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Weeds as Hosts for Colletotrichum coccodes. R. N. Raid, Graduate Research Assistant, Department of Plant Pathology, The Pennsylvania State University, University Park 16802. S. P. Pennypacker, Associate Professor, Department of Plant Pathology, The Pennsylvania State University, University Park 16802. Plant Dis. 71:643-646. Accepted for publication 12 December 1986. Copyright 1987 The American Phytopathological Society. DOI: 10.1094/PD-71-0643.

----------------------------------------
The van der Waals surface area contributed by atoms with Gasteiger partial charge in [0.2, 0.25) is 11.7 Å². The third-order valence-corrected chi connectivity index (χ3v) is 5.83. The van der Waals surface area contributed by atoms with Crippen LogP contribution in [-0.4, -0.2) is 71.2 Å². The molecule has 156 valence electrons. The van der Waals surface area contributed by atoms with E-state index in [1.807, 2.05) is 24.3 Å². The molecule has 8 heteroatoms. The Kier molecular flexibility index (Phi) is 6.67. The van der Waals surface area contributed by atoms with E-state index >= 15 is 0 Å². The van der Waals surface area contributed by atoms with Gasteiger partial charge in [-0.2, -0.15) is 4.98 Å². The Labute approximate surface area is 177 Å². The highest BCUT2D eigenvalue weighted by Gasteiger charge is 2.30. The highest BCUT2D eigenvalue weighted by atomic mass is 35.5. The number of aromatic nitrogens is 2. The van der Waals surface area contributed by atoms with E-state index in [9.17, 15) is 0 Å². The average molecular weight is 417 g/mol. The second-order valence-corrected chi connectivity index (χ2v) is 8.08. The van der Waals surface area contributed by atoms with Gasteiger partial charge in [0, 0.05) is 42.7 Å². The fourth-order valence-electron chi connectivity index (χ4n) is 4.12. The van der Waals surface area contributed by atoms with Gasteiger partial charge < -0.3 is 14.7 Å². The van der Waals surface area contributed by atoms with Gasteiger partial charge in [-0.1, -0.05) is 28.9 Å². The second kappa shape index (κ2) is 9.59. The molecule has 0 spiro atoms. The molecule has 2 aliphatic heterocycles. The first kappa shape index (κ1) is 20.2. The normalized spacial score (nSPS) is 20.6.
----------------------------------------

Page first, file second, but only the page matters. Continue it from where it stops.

Eighteen weed species classified within 10 families were tested under greenhouse conditions for their susceptibility to Colletotrichum coccodes, the causal agent of tomato anthracnose. Foliar and root inoculation of these plants has led to the identification of 10 new records of hosts for C. coccodes. The number of infected weed species increased with plant age; 6, 9, and 15 species were infected when the plants were inoculated at the seedling, vegetative, and senescent stages, respectively. The percentage of plants infected also increased with plant maturity. More than 50% of the infected plants were symptomless; however, when symptoms were evident, they generally appeared as inconspicuous chlorotic or necrotic flecks. Premature senescence and defoliation were also observed. Microscopic examination of infected tissue often revealed the presence of brown setae, a characteristic of C. coccodes acervuli and sclerotia, predominantly on senescent foliar and root tissue. These tissues supported profuse sporulation when placed in a moist chamber. Results of this investigation support the hypothesis that weeds may serve as hosts for C. coccodes between crop rotations. The ability of C. coccodes to produce acervuli and sclerotia on infected weed tissue could be important with respect to both primary and secondary inoculum levels.